Mary Jane Veloso recruiters were once drug mules – DOJ

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Mary Jane Veloso recruiters were once drug mules – DOJ
Justice Secretary Leila de Lima says 10 other alleged victims have surfaced against Maria Cristina Sergio and Julius Lacanilao

MANILA, Philippines – Baring a networking scheme employed by drug syndicates, Justice Secretary Leila de Lima said the recruiters of Filipino-on-death-row Mary Jane Veloso who duped her into being a drug mule were drug mules themselves in the past.

In a chance interview with reporters Wednesday, May 6, De Lima said Maria Cristina Sergio and Julius Lacanilao “started as drug couriers and drug mules and then they recruited others to become drug couriers and drug mules.” 

De Lima said this networking by drug syndicates which creates some “multiplier effect” was “always for a fee” and is standard practice in the drug trade, based on reports by the National Bureau of Investigation (NBI).

The Department of Justice (DOJ) chief said both Sergio and Lacanilao were already under the radar of NBI “as early as 2011.” The country’s premiere investigative agency, NBI is an attached agency of the DOJ. 

Both are now under the custody of NBI, De Lima said.

She said 10 other alleged victims have surfaced against partners Sergio and Lacanilao, mostly from Talavera town in Nueva Ecija. Sergio and Lacanilao were based in Talavera in 2010, when they recruited Veloso who lived less than an hour away.

She added that the victims’ sworn statements “establish the illegal recruitment operations or activities of Sergio and Lacanilao” and boosts the human trafficking case against them. (READ: Human trafficking convictions: How has the government fared?)

The Cabinet official explained that human trafficking becomes easier to prove “when you target vulnerable people because of their need for employment,” without providing the promised job to the victims when they arrive at the destination country. (READ: Mary Jane a drug smuggler? Look at our home, parents say)

Previous ties to Veloso

Lacanilao’s father was Veloso’s godfather in marriage.

Veloso’s parents said this made it easier for both Sergio and Lacanilao to gain Veloso’s trust when they offered her a fast-tracked job placement in Malaysia as a domestic worker. (READ: The story of Mary Jane Veloso, in her own words)

The Velosos lived in a farming village in the neighboring Cabanatuan City, around less than an hour away from Talavera.

Veloso is a Filipino who used to work as a domestic worker in Saudi Arabia before she was meted the death penalty in Indonesia over drug smuggling charges.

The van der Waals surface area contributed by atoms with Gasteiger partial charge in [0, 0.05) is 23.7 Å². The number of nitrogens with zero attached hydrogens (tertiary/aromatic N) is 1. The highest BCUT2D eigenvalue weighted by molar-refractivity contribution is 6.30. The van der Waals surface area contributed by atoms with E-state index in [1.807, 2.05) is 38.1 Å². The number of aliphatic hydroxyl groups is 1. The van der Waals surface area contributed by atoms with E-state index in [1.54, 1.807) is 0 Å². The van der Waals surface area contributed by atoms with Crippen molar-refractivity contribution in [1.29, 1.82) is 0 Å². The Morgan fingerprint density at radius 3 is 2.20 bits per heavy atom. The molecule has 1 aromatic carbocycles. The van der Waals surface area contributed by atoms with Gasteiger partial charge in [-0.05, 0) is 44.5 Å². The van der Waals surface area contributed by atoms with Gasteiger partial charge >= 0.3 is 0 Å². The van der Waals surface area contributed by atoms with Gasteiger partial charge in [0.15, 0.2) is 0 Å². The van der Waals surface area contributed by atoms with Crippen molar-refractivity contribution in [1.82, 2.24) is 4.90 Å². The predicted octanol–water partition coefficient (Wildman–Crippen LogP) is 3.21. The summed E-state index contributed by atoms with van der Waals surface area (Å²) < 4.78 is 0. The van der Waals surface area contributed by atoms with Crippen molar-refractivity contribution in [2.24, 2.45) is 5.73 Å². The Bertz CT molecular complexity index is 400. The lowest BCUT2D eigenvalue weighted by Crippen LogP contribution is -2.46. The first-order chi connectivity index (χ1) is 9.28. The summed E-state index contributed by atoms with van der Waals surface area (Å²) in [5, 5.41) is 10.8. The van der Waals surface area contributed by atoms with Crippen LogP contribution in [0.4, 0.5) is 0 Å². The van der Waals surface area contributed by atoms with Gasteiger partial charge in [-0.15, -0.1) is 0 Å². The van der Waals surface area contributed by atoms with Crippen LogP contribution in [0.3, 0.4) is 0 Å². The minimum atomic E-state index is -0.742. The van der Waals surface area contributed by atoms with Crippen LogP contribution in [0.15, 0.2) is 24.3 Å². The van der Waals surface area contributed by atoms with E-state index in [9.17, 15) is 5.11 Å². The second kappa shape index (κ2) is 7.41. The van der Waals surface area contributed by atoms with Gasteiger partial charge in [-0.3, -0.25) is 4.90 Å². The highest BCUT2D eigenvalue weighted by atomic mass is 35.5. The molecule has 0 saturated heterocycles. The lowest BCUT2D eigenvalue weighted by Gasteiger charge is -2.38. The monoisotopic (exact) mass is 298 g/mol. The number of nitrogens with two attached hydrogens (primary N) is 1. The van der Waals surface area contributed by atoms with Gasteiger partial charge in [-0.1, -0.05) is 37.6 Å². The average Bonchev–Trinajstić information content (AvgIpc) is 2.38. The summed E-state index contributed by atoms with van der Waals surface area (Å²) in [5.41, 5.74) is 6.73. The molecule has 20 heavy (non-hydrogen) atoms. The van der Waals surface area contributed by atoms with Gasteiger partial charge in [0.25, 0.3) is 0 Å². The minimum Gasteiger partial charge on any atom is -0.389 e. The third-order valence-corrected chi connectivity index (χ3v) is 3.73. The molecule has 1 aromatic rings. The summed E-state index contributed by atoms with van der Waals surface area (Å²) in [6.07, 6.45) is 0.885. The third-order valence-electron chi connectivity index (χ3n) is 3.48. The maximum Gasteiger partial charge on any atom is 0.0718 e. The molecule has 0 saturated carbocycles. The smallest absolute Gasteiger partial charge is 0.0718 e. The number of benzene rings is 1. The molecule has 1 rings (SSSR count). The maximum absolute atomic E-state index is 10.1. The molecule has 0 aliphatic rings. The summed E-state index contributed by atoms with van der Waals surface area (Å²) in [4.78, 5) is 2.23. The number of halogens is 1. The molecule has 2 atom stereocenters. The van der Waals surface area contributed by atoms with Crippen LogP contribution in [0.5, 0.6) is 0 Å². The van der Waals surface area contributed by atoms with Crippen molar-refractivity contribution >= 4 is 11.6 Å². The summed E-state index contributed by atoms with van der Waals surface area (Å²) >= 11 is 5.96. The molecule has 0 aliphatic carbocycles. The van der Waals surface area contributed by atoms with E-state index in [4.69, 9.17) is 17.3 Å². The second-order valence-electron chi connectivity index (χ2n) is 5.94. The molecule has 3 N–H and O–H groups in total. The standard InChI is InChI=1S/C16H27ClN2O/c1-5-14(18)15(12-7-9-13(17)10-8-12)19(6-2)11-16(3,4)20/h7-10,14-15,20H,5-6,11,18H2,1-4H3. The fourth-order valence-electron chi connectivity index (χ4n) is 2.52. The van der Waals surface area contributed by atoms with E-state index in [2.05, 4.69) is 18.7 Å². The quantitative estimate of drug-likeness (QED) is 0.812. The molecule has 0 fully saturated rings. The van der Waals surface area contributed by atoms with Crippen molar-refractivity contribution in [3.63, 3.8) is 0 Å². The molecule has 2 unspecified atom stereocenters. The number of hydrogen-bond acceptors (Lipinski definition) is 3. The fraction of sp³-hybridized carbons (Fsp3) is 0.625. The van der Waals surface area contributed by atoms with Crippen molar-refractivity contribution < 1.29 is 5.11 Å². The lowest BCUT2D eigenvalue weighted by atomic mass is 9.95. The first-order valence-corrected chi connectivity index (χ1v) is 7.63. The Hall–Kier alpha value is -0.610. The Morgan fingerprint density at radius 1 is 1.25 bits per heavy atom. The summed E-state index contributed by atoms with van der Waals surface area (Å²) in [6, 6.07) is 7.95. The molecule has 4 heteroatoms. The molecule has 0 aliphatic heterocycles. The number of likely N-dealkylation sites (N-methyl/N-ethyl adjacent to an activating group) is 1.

Her execution has since been delayed pending the legal action against her illegal recruiters in the Philippines.

A high school drop-out and a mother of two, she insists she was framed and duped into unknowingly serving as a drug mule. (WATCH: The fate of Mary Jane Veloso)

Multi-agency investigation

In her narrative, Veloso said her luggage which was seized by Indonesian authorities for having 2.6 kilograms of heroine wrapped in aluminum foil beneath its linings was given by a man named “Ike” when she was in Malaysia.

De Lima said a certain “Ike” also has a derogatory record in the database of the NBI and the Philippine Drug Enforcement Agency (PDEA), but state operatives are still confirming if he is the same African national cited by Veloso.

“Ike” was introduced to Veloso as the brother of Sergio’s boyfriend, a man named “Prince.”

De Lima said Philippine investigators “in close collaboration with Malaysian counterparts” will trace both Ike and Prince and whatever group they may belong to, but added that “there are strong indications” that Prince and Ike are part of the West African drug syndicate.

Acknowledging that more legwork needs to be done, De Lima said she has yet to send the request for a mutual legal assistance (MLA) to the Indonesian government. The MLA will allow Veloso to testify against Sergio and Lacanilao.

She added that the teams who will be sent to Indonesia and Malaysia in case the MLA is granted are already on standby. These Philippine lawyers would ask clarificatory questions from Veloso herself.

As of now, De Lima said the probe against Veloso’s recruiters “should be really coordinated in a multi-agency approach combatting the drug problem.”

“Everyone is involved here,” said De Lima. –

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